Although having made the news lately for Shark attacks. They are VERY rarely seen by divers. I have over 10,000 dives under my belt in Maui and have never encountered one.

White Tip Reef Sharks:

Are very common in the waters of Maui. These Sharks are very docile and will allow divers to get close but not too close before they swim off. They will circle around and swim back to the spot they were resting at in the sand. White Tips are one of the few sharks that can remain motionless and still be able to pass water through their gills.

Here is a video of Mala Wharf. This dive site is where the White Tips are found very frequently.

Mala Wharf / Mala Pier

In2Scuba Diving Maui Dive Co. Can take you to these locations and is a good resource to dive with.

I welcome your feedback anythying I can add to it.


In2Scuba Diving Maui Dive Co.

It is nearing November and the Humpback Whales are on their way to Maui. Normally we can start to see the first sightings in October. We will be keeping our eyes open for them and postings will be added as we find out more.


Update: February 3rd 2014

Just about any beach you go to, you will be seeing the Humpback Whales of Maui playing, spouting, breaching. They put on a great display and usully are close enough for easing viewing. Yesterday driving from Lahaina to Wailea I must have seen 7 groups of Whales along my drive.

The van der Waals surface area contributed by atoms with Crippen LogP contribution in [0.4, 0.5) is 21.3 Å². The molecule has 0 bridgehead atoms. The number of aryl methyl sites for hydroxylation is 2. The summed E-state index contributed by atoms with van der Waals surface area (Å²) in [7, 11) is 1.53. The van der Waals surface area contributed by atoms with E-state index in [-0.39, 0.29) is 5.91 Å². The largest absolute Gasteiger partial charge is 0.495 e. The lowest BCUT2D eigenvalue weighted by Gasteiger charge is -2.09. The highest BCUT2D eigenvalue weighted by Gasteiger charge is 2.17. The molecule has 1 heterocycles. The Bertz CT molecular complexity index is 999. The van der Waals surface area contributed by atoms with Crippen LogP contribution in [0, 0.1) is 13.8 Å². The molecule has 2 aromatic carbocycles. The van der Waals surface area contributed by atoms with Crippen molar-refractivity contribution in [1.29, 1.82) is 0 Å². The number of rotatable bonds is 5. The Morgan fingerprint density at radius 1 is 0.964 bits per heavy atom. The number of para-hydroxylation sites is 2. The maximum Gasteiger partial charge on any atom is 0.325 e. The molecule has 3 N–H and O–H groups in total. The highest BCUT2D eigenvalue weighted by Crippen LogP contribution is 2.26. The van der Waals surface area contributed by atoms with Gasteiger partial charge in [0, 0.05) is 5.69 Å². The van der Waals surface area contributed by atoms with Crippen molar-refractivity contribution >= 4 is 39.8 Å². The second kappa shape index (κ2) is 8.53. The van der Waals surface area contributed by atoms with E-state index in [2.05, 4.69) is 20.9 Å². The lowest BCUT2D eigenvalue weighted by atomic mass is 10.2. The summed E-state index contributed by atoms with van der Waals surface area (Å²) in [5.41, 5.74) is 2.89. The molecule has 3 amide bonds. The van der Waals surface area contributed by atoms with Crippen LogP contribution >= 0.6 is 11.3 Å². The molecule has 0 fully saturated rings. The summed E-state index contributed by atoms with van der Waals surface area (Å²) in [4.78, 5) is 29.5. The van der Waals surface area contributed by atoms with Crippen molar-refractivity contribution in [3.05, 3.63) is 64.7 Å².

Update: January 17th 2014

Whale sightings are now a constant. The Whale watching boats are busy gathering in groups off the shore of Maui to view the Whales. We hear the Whales very loud now on every scuba dive and when snorkeling now. This will last through May when they leave for Alaska.

Update: December 15 2013

We are hearing the Whales now on just about every dive. I have seen a total of 3 breaching out of the water this last week. I was in South Maui on all three occasions

Update: December 2nd 2013

Monday the 25th of November I heard the first Whales of the year for us underwater. Yesterday I heard the second sounds of the Humpback om our dive down south in Makena.

Update: May 2nd 2014

It is that time of year again, and we have to say goodbye to the Humpback Whales, as they are leaving Maui. We have had the yearly pleasure once again, scuba diving with the sounds of the Humpbacks complimenting or dives. But they have been getting fewer and farther between. I did not hear anything on our last dive yesterday